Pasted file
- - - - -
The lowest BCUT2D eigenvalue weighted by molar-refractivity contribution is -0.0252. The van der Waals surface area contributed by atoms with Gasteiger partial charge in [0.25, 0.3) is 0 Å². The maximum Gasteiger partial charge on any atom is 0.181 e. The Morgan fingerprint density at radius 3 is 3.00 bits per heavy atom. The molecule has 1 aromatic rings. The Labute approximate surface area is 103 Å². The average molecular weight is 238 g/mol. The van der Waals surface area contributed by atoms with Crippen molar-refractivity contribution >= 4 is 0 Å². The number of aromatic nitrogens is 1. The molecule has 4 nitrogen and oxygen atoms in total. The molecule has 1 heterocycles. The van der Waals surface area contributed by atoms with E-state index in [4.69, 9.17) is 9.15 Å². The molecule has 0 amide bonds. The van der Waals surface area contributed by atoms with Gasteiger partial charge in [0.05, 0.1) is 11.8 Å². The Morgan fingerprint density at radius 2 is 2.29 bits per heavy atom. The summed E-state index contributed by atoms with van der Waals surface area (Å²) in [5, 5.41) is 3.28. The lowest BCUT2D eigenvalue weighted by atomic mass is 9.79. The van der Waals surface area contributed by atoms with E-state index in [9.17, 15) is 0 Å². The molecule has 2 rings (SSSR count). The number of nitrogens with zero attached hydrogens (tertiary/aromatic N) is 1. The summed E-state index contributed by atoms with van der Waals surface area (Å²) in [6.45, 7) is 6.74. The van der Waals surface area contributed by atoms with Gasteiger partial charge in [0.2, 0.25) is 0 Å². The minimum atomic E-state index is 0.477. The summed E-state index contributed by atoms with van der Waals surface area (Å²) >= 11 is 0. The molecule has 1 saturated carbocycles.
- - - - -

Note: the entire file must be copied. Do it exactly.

The lowest BCUT2D eigenvalue weighted by molar-refractivity contribution is -0.0252. The van der Waals surface area contributed by atoms with Gasteiger partial charge in [0.25, 0.3) is 0 Å². The maximum Gasteiger partial charge on any atom is 0.181 e. The Morgan fingerprint density at radius 3 is 3.00 bits per heavy atom. The molecule has 1 aromatic rings. The Labute approximate surface area is 103 Å². The average molecular weight is 238 g/mol. The van der Waals surface area contributed by atoms with Crippen molar-refractivity contribution >= 4 is 0 Å². The number of aromatic nitrogens is 1. The molecule has 4 nitrogen and oxygen atoms in total. The molecule has 1 heterocycles. The van der Waals surface area contributed by atoms with E-state index in [4.69, 9.17) is 9.15 Å². The molecule has 0 amide bonds. The van der Waals surface area contributed by atoms with Gasteiger partial charge in [0.05, 0.1) is 11.8 Å². The Morgan fingerprint density at radius 2 is 2.29 bits per heavy atom. The summed E-state index contributed by atoms with van der Waals surface area (Å²) in [5, 5.41) is 3.28. The lowest BCUT2D eigenvalue weighted by atomic mass is 9.79. The van der Waals surface area contributed by atoms with E-state index in [9.17, 15) is 0 Å². The molecule has 2 rings (SSSR count). The number of nitrogens with zero attached hydrogens (tertiary/aromatic N) is 1. The summed E-state index contributed by atoms with van der Waals surface area (Å²) in [6.45, 7) is 6.74. The van der Waals surface area contributed by atoms with Gasteiger partial charge in [0.2, 0.25) is 0 Å². The minimum atomic E-state index is 0.477. The summed E-state index contributed by atoms with van der Waals surface area (Å²) >= 11 is 0. The molecule has 1 saturated carbocycles.